Segment taken from an article by John Heffernan in the Frontiersman.
I’m doing a lot of interviews these days, with the first issue of my book Driver For The Dead hitting the stands and people thankfully taking some interest. In one of the recent ones, one of the questions asked was, “The character Moses Freeman in your book looks a lot like the actor Morgan Freeman. Was this intentional?”
It’s a good question. And it brings up even more good questions, about comic books and Hollywood, and the barrier between the two media that is becoming as seemingly permeable as the one between El Paso and Ciudad Juarez.
The correct answer is, yes and no. The description that I gave my artist—the inimitable Leonardo Manco—in the script was: “Getting out of the back of the cab is an old black man in an old brown suit. This is MOSES FREEMAN. Inspiration is Morgan Freeman by way of Nelson Mandela. He could be sixty, he could be a hundred. It’s impossible to say.” So, certainly I wanted Moses to look like Morgan Freeman, but maybe not exactly like Morgan Freeman. My mistake was underestimating just how incredibly good an artist Leo is. If I had known he could do such a dead-on portrait, I might have given the character a different name. But Moses’s dad was a freed slave (as we’ll find out in Issue #2) and wanted to give his son a moniker reflecting that fact, so my hands were tied. Nothing I could do.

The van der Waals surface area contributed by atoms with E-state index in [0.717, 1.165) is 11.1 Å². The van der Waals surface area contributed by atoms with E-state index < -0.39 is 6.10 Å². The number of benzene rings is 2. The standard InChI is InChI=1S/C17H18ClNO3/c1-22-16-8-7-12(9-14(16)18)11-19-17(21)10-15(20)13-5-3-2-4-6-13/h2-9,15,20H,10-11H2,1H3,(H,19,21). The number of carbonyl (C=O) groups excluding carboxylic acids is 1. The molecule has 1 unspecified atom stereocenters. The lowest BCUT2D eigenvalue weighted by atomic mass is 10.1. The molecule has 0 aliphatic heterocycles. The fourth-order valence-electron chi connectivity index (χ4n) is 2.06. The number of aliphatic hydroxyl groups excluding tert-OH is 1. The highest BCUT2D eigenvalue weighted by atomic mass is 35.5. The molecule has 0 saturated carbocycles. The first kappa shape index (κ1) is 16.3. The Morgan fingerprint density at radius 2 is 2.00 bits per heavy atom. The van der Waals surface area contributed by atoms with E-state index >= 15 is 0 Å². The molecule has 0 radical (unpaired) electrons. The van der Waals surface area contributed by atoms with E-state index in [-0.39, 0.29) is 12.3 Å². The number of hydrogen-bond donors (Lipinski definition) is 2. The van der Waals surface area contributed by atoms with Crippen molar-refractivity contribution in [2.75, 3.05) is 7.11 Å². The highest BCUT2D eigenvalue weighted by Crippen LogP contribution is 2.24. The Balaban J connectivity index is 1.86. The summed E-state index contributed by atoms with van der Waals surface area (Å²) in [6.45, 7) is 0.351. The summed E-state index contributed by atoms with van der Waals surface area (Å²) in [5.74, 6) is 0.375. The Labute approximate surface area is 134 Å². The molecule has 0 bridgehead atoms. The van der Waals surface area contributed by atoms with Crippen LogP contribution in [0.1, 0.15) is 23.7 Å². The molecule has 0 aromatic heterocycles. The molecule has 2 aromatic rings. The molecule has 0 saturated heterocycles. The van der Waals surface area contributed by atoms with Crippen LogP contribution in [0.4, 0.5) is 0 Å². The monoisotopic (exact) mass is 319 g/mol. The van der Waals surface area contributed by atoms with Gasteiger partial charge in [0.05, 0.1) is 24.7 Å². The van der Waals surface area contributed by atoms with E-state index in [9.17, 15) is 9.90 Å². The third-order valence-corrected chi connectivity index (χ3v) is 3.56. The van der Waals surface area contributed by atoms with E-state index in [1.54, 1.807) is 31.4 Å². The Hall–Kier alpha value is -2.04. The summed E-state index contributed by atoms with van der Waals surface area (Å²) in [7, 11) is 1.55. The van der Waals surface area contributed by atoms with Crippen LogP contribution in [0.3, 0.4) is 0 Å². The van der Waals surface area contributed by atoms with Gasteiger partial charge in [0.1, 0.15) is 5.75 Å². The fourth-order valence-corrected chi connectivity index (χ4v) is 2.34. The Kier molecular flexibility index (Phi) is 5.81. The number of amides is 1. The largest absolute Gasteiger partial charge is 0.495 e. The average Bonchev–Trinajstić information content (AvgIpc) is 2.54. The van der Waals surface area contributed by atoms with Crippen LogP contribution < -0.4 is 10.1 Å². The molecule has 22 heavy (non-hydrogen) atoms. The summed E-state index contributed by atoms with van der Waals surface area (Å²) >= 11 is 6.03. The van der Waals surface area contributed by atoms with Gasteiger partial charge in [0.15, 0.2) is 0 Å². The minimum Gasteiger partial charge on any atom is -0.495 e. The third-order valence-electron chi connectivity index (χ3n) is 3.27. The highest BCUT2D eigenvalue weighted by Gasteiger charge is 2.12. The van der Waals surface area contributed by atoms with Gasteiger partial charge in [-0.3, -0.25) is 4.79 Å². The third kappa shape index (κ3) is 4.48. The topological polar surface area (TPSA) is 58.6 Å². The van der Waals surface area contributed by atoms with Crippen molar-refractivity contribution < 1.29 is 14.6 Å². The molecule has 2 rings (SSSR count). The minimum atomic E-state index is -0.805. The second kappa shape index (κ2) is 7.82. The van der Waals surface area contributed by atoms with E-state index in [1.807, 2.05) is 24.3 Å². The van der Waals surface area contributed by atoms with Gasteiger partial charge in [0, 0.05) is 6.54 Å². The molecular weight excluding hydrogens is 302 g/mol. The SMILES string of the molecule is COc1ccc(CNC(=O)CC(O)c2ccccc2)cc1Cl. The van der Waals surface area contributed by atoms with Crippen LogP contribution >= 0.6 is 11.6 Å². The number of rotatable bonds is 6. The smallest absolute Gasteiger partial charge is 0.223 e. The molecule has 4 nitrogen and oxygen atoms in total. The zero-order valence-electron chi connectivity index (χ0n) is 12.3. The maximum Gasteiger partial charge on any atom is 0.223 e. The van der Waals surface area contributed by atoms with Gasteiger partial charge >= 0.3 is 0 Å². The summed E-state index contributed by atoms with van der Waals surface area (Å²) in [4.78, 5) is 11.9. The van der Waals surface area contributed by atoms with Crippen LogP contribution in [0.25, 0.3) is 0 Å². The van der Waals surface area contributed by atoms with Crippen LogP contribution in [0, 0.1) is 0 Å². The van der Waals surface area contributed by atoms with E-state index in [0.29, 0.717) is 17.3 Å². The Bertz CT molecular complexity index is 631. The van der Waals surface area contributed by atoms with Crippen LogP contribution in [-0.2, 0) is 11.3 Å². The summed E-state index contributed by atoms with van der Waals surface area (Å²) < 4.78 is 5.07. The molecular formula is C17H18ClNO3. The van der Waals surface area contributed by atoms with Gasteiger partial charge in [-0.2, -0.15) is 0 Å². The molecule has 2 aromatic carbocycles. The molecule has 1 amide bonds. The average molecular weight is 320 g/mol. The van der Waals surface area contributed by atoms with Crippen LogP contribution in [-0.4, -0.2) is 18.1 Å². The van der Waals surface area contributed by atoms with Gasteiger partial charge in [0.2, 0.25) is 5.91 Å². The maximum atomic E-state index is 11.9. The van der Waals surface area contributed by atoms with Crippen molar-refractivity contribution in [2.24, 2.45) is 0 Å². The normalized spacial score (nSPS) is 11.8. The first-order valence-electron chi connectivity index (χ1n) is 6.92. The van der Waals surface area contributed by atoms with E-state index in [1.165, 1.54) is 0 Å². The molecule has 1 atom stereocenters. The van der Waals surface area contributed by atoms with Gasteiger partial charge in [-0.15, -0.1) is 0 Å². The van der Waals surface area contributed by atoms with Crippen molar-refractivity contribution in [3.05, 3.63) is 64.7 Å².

This might have been an isolated little literary incident and nothing more. But the resemblance of my deceased character (spoiler alert, but come on, the book is called Driver For The Dead) to that of the not-so-deceased Mr. Freeman is but one example of famous actors making uncredited guest appearances in the pages of funnybooks everywhere. On any given Wednesday you might see Tommy Lee Jones as Norman Osborn in Mike Deodato’s New Avengers, or Simon Pegg as Wee Hughie in Darick Robertson’s The Boys, or Samuel L. Jackson (my very own Agent Flynn) as Col. Nick Fury in Bryan Hitch’s Ultimates.
What’s going on here? Is it mere coincidence? Have Hollywood agents started making phone calls to comic book editors in Midtown and demanding deals for their clients to appear in spandex and capes? Have comic book writers and artists become so involved with the world of film and television that they’re starting to incorporate it as their own, co-opting the world of celluloid just as celluloid has so often co-opted comics? Or have comics, with the success of superhero films and the prevalence of film production companies optioning everything associated with comic books all the way from black- and-white indies to stick figures on cocktail napkins, gotten so close to movies that they’re starting to merge on some postmodern metacultural level?”
Click the image below to go to Broken Frontier’s website, where downloads of their online magazine, The Frontiersman, are available. Mr. Heffernan’s article appears on page 30 of the online issue.